Robot Co-Driver Takes the Wheel to Avoid Crashes
This setup helped researchers test their new semi-autonomous car system in a remote-controlled car.
CREDIT: Sterling Anderson
A future full of self-driving cars may be awesome, terrifying or sad — it depends on whom you ask. But one group of researchers doesn't want this to be an all-or-nothing choice: They are racing to develop the first robotic "co-driver" that works with human motorists. The robot takes over when it senses the car will hit something, saving the motorist from an accident, but otherwise allowing the human driver to make the decisions. Yet at the push of a button, the car is also able to drive itself, much like the Google car project.
"It's capable of not just semi-autonomy and not just full autonomy. It's capable of either," said Sterling Anderson, a doctoral student in mechanical engineering at MIT who created the system.
The benefit of the novel semi-autonomous mode is that it might show up in the market a bit earlier than a wholly self-driving car, Sterling thinks. The semi-autonomous system would be a major safety feature that requires fewer radical legal changes than a fully autonomous car does, he said. [5 Ways Self-Driving Cars Will Make You Love Commuting]
Sterling's system uses a camera, a laser and other sensors to detect lane markings and obstacles in the road. He worked with Karl Iagnemma, an MIT robotics researcher, to write a computer program that uses data from those sensors to figure out a safe zone for the car as it moves.
In semi-autonomous mode, the computerized system takes the wheel only when the car is about to leave the safe zone. If, for example, a deer were to jump in the road suddenly, the system would kick in and steer the car toward safety. Once the danger was over, the car would relinquish control to the human driver again.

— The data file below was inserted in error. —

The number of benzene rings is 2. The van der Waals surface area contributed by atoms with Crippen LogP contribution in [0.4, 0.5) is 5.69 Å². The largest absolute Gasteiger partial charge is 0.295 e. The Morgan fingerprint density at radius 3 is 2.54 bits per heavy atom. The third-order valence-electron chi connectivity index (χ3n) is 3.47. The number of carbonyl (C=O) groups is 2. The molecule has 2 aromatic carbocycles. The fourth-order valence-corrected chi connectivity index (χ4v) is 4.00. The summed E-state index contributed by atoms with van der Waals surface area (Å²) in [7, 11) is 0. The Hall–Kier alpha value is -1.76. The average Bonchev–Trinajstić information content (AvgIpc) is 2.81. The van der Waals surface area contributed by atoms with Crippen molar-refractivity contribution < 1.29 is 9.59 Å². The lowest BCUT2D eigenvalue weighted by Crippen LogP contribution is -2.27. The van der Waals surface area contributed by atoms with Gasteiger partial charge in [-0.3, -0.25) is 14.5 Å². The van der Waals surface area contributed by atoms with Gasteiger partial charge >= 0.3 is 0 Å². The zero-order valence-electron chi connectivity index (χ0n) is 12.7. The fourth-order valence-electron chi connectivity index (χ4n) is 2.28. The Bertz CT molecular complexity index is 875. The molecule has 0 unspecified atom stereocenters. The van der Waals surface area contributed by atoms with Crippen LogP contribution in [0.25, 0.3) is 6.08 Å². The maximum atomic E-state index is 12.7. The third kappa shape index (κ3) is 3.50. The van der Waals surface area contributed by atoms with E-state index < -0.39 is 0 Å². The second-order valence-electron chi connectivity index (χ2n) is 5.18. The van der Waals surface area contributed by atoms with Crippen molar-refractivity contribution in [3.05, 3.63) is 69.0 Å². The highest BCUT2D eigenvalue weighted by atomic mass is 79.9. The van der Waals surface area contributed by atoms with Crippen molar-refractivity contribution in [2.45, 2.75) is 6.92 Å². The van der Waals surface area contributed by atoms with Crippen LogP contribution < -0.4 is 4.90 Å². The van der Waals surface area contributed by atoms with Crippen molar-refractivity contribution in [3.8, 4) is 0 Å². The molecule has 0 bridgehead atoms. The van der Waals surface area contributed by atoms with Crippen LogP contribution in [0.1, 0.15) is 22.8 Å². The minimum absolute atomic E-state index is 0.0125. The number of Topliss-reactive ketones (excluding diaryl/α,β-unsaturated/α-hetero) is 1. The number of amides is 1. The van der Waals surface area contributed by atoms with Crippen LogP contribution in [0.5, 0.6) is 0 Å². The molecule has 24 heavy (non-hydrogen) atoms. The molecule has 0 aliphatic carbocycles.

Anderson has tested his system about 1,400 times during which the driver operated a car remotely, and 800 times with drivers actually in the car. His testers have included both professional drivers at the Ford Motor Co., which has licensed MIT's patent for the technology, and average people. "Responses have sort of run the gamut," he said.
The system performed well for those who trusted it. For those who were distrustful, the ride was jerky, as they might be trying to steer the wheel after the car had automatically guided them around a barrel set in the testing field, Anderson said.
Still others were lazy. "Like, 'Why even bother driving around this barrel?'" Anderson explained. "That's one of the problems that we're concerned about. We don't want to create lazy drivers or unskilled drivers." He is still working on ways to tailor the system for different drivers' preferences and for drivers who are still learning, who would benefit without computer help.
Though Ford has licensed the patent on this technology, the company doesn't have to tell Anderson and his colleagues when or how it will use its license, so Anderson didn't know exactly when we may see his robotic co-driver on the road. He guesses it'll first show up as a luxury safety feature in about five or 10 years.
A driverless car may render the semi-autonomous portion of his system obsolete in the future, although Anderson doesn't think that will happen for some time. Meanwhile, his automatic co-driver may act as a "bridge to a fully automated future," he said. "It can take us along that road, getting us closer and closer to full automation."